Monday, 5 September 2011

MIDDLE ENG ROMANCES / METRICAL ROMANCES:


v            MIDDLE ENG ROMANCES / METRICAL ROMANCES:

* Medieval English Romances were basically French in origin. The romances were written in simple diction and melodious versification, and they were largely woven around the available ‘matters’. Ultimately they became so popular and expressed the romantic temper of the age that they ceased to be foreign and became fully native.

* Features – The story is usually long, with many intricacies of plot; above all the emphasis is on incident; martial exploits play a large part and are often made ridiculous (for the modern reader) by heaping battle on battle, exploit on exploit, so that the hero becomes a superman; the element of the supernatural is often introduced, again sometimes with ridiculous effect; characters are often of a type, though in the best examples characterization is excellent; the style is often simple and direct but with a lack of artistic finish, though again the best examples must be absolved from such strictures. The spirited approach makes the best good adventure stories. In spite of the exaggerations, extravagances, and ridiculous elements of the worst, the best of the romances provide a rich treasure-house of wonderful tales.
                -- Albert.

v            1) The Matter of France:

* The Matter of France deals basically with the exploits of Charlemagne and twelve peers. It starts with the celebrated heroism of Ronald in his last fight against the Saracens at Ronceval.

* Other romances of this group are Rauf Coilyear, Sir Ferumbras, The Sowdone of Babylon, The siege of Milan, Ronald and Otincls etc.

* Scholars agree that the ‘Matter of France’ romances show little literary value composed as they are along a rigid unvarying conventional pattern with the heroes borrowed from France.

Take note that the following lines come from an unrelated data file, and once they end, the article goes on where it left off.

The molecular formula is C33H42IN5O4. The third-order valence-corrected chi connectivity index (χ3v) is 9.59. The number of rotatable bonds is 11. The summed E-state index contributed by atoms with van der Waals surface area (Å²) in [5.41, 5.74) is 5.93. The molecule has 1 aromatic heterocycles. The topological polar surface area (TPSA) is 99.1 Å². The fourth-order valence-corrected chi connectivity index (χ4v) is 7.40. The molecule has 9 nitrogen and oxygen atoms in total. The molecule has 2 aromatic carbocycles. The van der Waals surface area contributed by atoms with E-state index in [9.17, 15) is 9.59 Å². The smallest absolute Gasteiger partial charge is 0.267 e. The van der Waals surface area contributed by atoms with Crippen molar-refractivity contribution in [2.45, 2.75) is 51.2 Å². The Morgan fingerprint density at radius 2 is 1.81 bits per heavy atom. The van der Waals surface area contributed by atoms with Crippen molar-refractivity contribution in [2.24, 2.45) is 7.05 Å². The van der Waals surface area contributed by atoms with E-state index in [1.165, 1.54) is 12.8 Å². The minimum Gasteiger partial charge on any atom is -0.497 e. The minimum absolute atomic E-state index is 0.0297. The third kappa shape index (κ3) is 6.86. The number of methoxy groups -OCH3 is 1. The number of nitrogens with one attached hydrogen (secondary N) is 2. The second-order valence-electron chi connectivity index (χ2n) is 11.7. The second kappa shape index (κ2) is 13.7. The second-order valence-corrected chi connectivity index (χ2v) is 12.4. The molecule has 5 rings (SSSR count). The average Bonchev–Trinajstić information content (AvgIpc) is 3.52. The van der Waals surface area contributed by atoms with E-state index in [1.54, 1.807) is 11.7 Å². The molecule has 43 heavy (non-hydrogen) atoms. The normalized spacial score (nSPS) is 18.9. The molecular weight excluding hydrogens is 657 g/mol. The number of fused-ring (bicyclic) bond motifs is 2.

v            2) The Matter of Rome:

* The Matter of Rome deals with largely the tales from Greek and
Roman sources (from Homer, Virgil, Ovid etc.) and the two great cycles of these romances deal with the deeds of Alexander, and the Siege of Troy, with which the Britons thought they have some connection.

* Other romances of this group are – The Siege of Thebes, The adventures of Aeneas, The Destruction of Troy etc.

* Regarding the Alexander Sage, it has a very little of historical Alexander, and much of romantic wonder fiction and magic come from Arabian legends.

v            3) The matter of England:

* The romances of this cycle are purely based on English history and they are already current and very much popular and recited by native bards and Minstrels.

* ”Most of the romances of English Subjects seem to hare dependent mainly on oral transmission. The Eng. Writers of romance seem to have been dependent on French Originals; only when the come across the French varies of the English Tales would they write them down ….”  (Wilson)

* Remarkable romances of this group are – king Horn, Havelock the Dane, Guy of Warwick and Bevis of Hampton.

v            Havelock the Dane:

* It is based on Scandinavian legend.

* It narrates the story of Havelock a young Danish Prince. He is kept out of his royal right by his wicked guardian. His guardian plots to murder him by he escapes by an old fisherman Griem. He escapes to England where he serves at the kitchen of Goldborough the Princess of England who is also menaced by her wicket uncle. Finally Havelock wins back the two kingdoms and puts both the cruel guardians to death.